Check valve
4-way valve
Brazed parts
(4 locations)
Fig. 30
(5) After replacing the 4-way valve, follow the instructions in “6. Checking for Leakage After Repair”, and “7.
Evacuating System”. The outdoor unit after replaced 4-way valve shall be checked for gas leakage and perform system evacuation.
(6) Fully open service valves on the outdoor unit.
However, if only one outdoor unit is installed, leave the balance tube kept closed.
(7) Charge the recovered refrigerant with the Refrigerant Recovery Unit by referring to the Installation Instructions that came with the outdoor unit and the refrigerant recovery unit.
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Outdoor Unit Repair Procedures
12. Replacing 4-way Valve
12-2. When the replacement is not available from the right side of the unit
(1) Follow the instructions of “10. Compressor” and remove the constant-speed compressor 2.
(2) Connect the manifold gauge to the high and low-pressure outlet ports at the outdoor unit where the 4-way valve
will be replaced. Connect the manifold gauge to a nitrogen cylinder and perform nitrogen gas replacement.
(3) Prepare the brazing kit to disconnect the brazed parts (4 locations).
CAUTION
Protect the check valves as shown in the figure 31.
Check valve
2
4-way valve
Brazed parts
(4 locations)
Fig. 31
(4) After replacing the 4-way valve, follow the instructionsin “10. Compressor”, and reinstall the removed constantspeed compressor 2 in the outdoor unit.
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Outdoor Unit Maintenance Remote Controller
Contents
3. OUTDOOR UNIT MAINTENANCE REMOTE CONTROLLER
1. Overview. . . . . . . . . . . . . . . . . . . . . . . . . . . . . . . . . . . . . . . . . . . . . . . . . . . . . . . . . . . . . . 3-2
2. Functions . . . . . . . . . . . . . . . . . . . . . . . . . . . . . . . . . . . . . . . . . . . . . . . . . . . . . . . . . . . . . 3-3
3. Ordinary Display Controls and Functions . . . . . . . . . . . . . . . . . . . . . . . . . . . . . . . . . . 3-4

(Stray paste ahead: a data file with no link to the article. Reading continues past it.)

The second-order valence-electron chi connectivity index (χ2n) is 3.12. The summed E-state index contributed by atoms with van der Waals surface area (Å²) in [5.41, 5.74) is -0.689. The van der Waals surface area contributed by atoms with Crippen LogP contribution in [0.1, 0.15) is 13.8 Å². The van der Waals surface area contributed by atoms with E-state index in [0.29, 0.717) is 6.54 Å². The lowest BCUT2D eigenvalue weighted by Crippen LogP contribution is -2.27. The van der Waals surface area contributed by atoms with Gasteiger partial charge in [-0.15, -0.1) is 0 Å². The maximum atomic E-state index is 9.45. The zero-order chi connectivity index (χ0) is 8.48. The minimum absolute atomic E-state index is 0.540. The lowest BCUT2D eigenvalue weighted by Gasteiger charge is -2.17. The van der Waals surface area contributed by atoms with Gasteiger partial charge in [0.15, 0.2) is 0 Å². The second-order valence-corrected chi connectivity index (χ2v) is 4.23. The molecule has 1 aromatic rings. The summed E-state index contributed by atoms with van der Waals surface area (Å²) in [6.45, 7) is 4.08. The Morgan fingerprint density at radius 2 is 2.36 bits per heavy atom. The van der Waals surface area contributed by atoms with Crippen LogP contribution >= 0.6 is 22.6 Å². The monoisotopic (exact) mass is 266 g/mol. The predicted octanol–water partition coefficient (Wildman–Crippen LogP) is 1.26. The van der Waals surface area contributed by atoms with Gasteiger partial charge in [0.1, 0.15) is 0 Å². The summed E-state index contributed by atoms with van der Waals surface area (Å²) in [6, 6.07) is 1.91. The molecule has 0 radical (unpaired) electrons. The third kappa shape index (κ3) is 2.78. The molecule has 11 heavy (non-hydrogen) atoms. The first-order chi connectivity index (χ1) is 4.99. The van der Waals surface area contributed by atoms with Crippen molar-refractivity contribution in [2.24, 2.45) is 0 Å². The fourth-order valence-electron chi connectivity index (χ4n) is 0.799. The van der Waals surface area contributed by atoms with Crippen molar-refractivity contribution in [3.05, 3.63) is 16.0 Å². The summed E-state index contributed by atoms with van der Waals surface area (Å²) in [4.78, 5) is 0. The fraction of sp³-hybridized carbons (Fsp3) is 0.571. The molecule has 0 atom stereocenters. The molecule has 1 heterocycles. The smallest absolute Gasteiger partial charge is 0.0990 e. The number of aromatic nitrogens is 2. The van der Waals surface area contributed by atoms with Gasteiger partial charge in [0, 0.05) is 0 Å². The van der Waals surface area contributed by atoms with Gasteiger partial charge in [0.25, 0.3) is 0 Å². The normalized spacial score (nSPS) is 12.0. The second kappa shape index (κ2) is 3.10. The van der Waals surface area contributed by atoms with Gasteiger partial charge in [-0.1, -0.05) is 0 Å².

4. Monitoring Operations . . . . . . . . . . . . . . . . . . . . . . . . . . . . . . . . . . . . . . . . . . . . . . . . . . 3-9
5. Outdoor Unit Alarm History Monitor . . . . . . . . . . . . . . . . . . . . . . . . . . . . . . . . . . . . . . 3-11
6. Mode Settings . . . . . . . . . . . . . . . . . . . . . . . . . . . . . . . . . . . . . . . . . . . . . . . . . . . . . . . . 3-12
3
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2WAY VRF SYSTEM
Outdoor Unit Maintenance Remote Controller
1. Overview
[Service Checker Section]
OUTDOOR UNIT MAINTENANCE REMOTE
CONTROLLER (CZ-RTC2) for 2WAY VRF
■ About the outdoor unit maintenance remote controller
The outdoor unit utilizes nonvolatile memory (EEPROM) on
its PCB. This allows EEPROM data to replace the setting
switches that were present on previous PCBs. The outdoor
unit maintenance remote controller is used to set and change
these EEPROM data.
In addition to setting and checking the outdoor unit EEPROM
data, this remote controller can also be used to monitor the
outdoor unit alarm history, monitor the various indoor and
outdoor temperatures, and check the indoor unit connection
status (number of units, operating mode, etc.).
NOTE
Outdoor unit maintenance remote controller does not function as an
ordinary remote controller. It is therefore only used for test runs and during servicing.
3
System diagram
CZ-RTC2
Outdoor unit maintenance
remote controller
Outdoor unit
Special service checker wiring
Inter-unit control wiring
(Servicing No.: CV6231785082)
Outdoor unit
control PCB
Indoor
unit
Indoor
unit
Remote
controller
Remote
controller
Remote controller Ass’y
Operation manual included in package.
●
●
The special service checker wiring is required in order to connect the outdoor unit maintenance remote controller
to the outdoor unit PCB.
Ordinary remote controllers or other controller are still required for the indoor units, even when the outdoor unit
maintenance remote controller is connected.
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Outdoor Unit Maintenance Remote Controller
2. Functions
■ Functions on the ordinary display
(1) Functions: Button operations can be used to perform the following functions.
• Start/stop of all indoor units